The expanding population of think tanks in the United States contains a new, more politically committed, group. This comparatively young group is less driven by the goal of basing public policy development on quality research and analysis. Rather it is stimulated by achieving the political goals of its sponsors, even if the underlying analysis must be “adjusted” to do so. I call this group the new right think tanks (NRTT). And it seems reasonable that similar shifts may be occurring in other countries where NRTTs are taking root.
This article examines why NRTTs are emerging and how the wider think tank community can monitor and hold their colleagues to account for poor analysis or politically motivated policy recommendation.
A real-world example: US immigration policy reform 2013
The best way to understand this movement is through a real-world example. A classic example of the policy development process in action and of it being carefully documented occurred 10 years ago.
The first few months of 2013were marked by a fierce debate in the US over immigration reform generally. Specifically, about whether conditional citizenship should be granted to a group of immigrants who had illegally entered the country years earlier.
The debate turned in part to the costs involved in adding these people to government-funded assistance programmes. These ranged from public education to means-tested welfare benefits eligible to people with US citizenship. However, once granted citizenship, they would begin paying taxes. So, the key figure was the net costs of granting them citizenship from that point in time until their deaths. The debate on the size and direction of the difference between the service costs and the new immigrants’ tax payments was energetic.
On 6 May 2013, the Heritage Foundation, which has close ties to the Republican Party who strongly opposed the legislation, published a report that gave a very high estimate of these incremental costs. At $6.3 trillion the Heritage Foundation’s net cost estimate was an order of magnitude higher than any of the many estimates made.
The general reaction among the expert policy community was swift and highly negative. They viewed the estimates as unrealistically high, politically motivated, and the result of poor analysis. An analyst at the Cato Institute, a libertarian Washington think tank, strongly attacked the statistical work of the Heritage team.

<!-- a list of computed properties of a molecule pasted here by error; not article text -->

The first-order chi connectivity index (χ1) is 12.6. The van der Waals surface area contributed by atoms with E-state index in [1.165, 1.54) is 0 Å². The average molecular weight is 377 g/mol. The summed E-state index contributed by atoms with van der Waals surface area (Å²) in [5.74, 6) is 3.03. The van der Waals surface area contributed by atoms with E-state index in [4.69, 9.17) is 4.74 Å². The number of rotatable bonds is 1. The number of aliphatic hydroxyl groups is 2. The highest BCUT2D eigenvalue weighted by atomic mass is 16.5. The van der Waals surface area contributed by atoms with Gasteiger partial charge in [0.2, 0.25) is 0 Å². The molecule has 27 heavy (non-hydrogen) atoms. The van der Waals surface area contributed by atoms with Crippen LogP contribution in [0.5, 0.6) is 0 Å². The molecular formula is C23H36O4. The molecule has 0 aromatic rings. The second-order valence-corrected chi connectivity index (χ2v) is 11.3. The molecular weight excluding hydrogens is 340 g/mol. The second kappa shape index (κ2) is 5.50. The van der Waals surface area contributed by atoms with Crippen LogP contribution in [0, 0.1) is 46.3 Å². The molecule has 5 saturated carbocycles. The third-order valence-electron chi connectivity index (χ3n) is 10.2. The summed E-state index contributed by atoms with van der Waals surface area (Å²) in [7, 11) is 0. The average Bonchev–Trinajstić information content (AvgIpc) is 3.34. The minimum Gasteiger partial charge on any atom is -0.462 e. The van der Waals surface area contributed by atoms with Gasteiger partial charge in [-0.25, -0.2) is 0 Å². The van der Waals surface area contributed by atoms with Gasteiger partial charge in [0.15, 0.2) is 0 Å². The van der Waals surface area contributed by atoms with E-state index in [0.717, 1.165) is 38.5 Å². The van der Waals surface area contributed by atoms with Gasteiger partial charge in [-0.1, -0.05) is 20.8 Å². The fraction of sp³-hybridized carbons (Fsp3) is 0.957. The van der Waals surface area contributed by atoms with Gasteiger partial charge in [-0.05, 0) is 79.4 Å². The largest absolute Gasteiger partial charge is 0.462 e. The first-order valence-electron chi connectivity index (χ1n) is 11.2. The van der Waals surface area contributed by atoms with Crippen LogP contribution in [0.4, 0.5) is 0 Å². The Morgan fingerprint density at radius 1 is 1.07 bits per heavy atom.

Eventually, more credible estimates were made by the congressional budget office and others. + The Heritage Foundation dismissed the less senior of the two report authors after a couple of months. But it did not comment on the issue publicly and left the misleading estimates on view at its website with no comment.
The so called “methods debate” was reported in the nation’s two best regarded newspapers, on social media, and elsewhere.
The law to implement the path-to-citizenship was not passed. I believe the Heritage Foundation’s reputation was damaged among the liberal analysts and politicians working in this area, although there is no formal evidence to support this. + On the other hand, one can argue that Heritage won this duel. After all, the law was not adopted.
Wealthy patrons have supported US think tanks since the early 20th century, when such organizations made their first appearance, e.g., supporting the Brookings Institution and the Carnegie Endowment for International Peace. They did not, however, intervene beyond being consulted about the broad direction the organisation would take.
The Heritage Foundation’s funding sources had evolved in favour of wealthy individuals. And these individuals wanted to influence the foundation’s agenda. In some cases, this affected the kind of research carried out and the results yielded. The evolution of rich patrons sponsoring think tanks’ work has been partly fuelled by the redistribution of household incomes in America over the past 25 years. This has allocated a larger share of the GDP to the rich. ‘There are about 20,600 mega rich today—with net worth of over $100 million. Another 77,000 have net worth in the $50-99 million bracket. +
The remainder of this article is in two parts. The first reviews the status of the relationship between think tanks and their funders today, accenting the major changes in the donor community.